(New York, NY/Somerville, MA) On occasion, the New England Theatre Geek will review newly published plays. Below are reviews for Pipeline by Dominique Morisseau, Let Me Down Easy by Anna Deavere Smith, and Cost of Living by Martyna Majok. All books are available via the TCG website.
The full script of Pipeline was printed in the December 2017 issue of American Theatre magazine. Her playscript interview is HERE.
White people are killing Black people, and then blaming Black people for their own murders. Anyone seeking sources for this statement need only look to our own American history for confirmation. And by “history,” I mean the CNN news pages from last week, last month, last year, last decade, last century. Lincoln may have officially abolished slavery, but white folk have knowingly created a pipeline from our education system directly into the prison system, aka legalized slavery. Pipeline by Morisseau is about the unbearable burden Black people bear to prevent their own descent into the prison system.
Pipeline summary from TCG: “With profound compassion and lyricism, Morisseau brings us a powerful play that delves into the urgent issue of the “school-to-prison” pipeline that ensnares people of color. Issues of class, race, parenting, and education in America are brought to the frontlines, as we are left to question the systematic structures that ultimately trap underserved communities.”
Casting includes roles for 1 white woman in her mid-fifties, 1 adult Black woman, and 1 teenager of color. 3 Black men within their are needed. Omari is a teenager, the others are adult men. Nya, the protagonist, is a heavy role that requires great depth and stamina. She’s a woman fueled by anxiety and coffee. A single mother, Nya carries the weight of the world on her shoulders because she has to, not because she wants to. Performed by the right actor, this role will bring down houses.
Pipeline is the kind of play that New England theatres will infight for the rights to produce. These same professional theatres will cast outside of New England even though there are extremely talented Black actors who are also union living right here among them. They will do this because they can. When a play like Pipeline is suggesting within its pages that companies seek the actors they need within the local, already formed community, it’s shameful that casting agents do otherwise. Pipeline is about working to overlook the stringent contracts that determine failure before an attempt towards equity is made. Location doesn’t matter. Budgets don’t matter. What matters is stopping the elitist, racist practices before they start.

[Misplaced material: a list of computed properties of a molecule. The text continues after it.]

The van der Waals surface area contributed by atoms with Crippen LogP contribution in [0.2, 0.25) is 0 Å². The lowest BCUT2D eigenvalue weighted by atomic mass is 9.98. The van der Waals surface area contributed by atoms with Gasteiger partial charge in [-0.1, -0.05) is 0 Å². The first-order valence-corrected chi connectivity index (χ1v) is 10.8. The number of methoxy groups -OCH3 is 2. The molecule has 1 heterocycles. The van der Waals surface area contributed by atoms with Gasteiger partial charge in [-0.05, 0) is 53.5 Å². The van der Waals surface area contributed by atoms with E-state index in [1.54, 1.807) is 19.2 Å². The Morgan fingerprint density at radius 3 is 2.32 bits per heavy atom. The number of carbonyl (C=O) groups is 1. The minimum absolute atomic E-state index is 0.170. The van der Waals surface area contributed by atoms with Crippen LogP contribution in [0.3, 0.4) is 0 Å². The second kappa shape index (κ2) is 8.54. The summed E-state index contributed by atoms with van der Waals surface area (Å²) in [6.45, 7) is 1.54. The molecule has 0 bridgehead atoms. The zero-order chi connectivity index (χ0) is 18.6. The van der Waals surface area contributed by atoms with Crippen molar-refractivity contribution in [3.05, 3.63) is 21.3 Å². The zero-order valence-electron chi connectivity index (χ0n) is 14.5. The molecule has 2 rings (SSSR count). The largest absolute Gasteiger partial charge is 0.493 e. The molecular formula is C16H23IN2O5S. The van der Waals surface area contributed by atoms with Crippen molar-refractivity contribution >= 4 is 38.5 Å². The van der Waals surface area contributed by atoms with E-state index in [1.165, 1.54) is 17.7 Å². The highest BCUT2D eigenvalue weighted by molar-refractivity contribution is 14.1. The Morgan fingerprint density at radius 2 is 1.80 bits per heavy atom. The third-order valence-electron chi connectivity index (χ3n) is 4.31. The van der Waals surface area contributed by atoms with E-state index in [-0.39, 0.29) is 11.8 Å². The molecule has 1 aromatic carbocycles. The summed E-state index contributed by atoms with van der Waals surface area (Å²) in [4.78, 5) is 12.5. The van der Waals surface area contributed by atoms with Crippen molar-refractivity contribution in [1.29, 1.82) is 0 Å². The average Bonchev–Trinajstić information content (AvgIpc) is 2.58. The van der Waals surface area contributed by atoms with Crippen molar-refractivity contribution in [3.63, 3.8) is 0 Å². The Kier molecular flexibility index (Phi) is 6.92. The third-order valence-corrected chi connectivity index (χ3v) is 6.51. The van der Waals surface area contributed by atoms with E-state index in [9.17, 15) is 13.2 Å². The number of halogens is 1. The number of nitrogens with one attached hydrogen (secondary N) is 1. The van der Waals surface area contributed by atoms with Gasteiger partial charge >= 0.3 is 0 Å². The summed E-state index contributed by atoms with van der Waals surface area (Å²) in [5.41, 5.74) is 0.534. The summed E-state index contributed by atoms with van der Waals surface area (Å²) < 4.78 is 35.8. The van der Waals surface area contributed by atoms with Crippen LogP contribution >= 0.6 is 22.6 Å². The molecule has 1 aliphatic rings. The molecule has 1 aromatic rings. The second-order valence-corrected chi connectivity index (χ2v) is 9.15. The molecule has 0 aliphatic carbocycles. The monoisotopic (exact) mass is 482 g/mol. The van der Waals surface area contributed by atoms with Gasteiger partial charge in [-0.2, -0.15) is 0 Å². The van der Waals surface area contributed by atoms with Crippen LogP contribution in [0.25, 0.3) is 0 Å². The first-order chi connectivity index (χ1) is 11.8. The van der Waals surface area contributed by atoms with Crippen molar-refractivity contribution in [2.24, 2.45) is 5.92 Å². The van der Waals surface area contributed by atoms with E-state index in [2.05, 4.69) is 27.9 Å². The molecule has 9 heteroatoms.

Dominique Morisseau’s work includes Ain’t Too Proud to Beg: The Life and Times of the Temptations; Sunset Baby; and The Detroit Project: a three-play cycle examining the sociopolitical history of Detroit, Morisseau’s hometown (Paradise Blue, Detroit ’69, and Skeleton Crew). She has been awarded the Steinberg Playwright Award, the Spirit of Detroit Award, a PoNY Fellowship, the Sky Cooper New American Play Prize, and two Obie Awards.
Let Me Down Easy
Anna Deavere Smith
PBS has a clip from the playwright’s televised performance. Her work is all over Youtube. Anna Deavere Smith a visionary.
Let Me Down Easy summary from TCG: “Compiled from dozens of interviews conducted by the author, Anna Deavere Smith’s Let Me Down Easy is a bracing, tender, melancholy, and triumphant exploration of death and dying. The speakers Smith inhabits include healthcare professionals, theologians, artists, athletes, and activists. They speak of the body as a battleground, a tool, a weapon, a joy, a burden. Smith’s great gift has always been her ability to break down her subjects’ defenses and present them in their full, complicated beauty. Whether channeling Lance Armstrong, Lauren Hutton, Peter Gomes, or others who are not in the public eye, Smith reminds us again and again that in learning to die we learn to live.”
A note from the playwright informs potential producers of this play that “…casts of any size, age group, or ethnicity will be able to perform this play.” She advises that directors cast out of type (not for comedic effect but for worldview), and that everyone understand that the monologues come from real people (emphasis mine). Each monologue is dated for dramaturgical purposes. All of the interviewees, with only few exceptions, are easily found via Google search.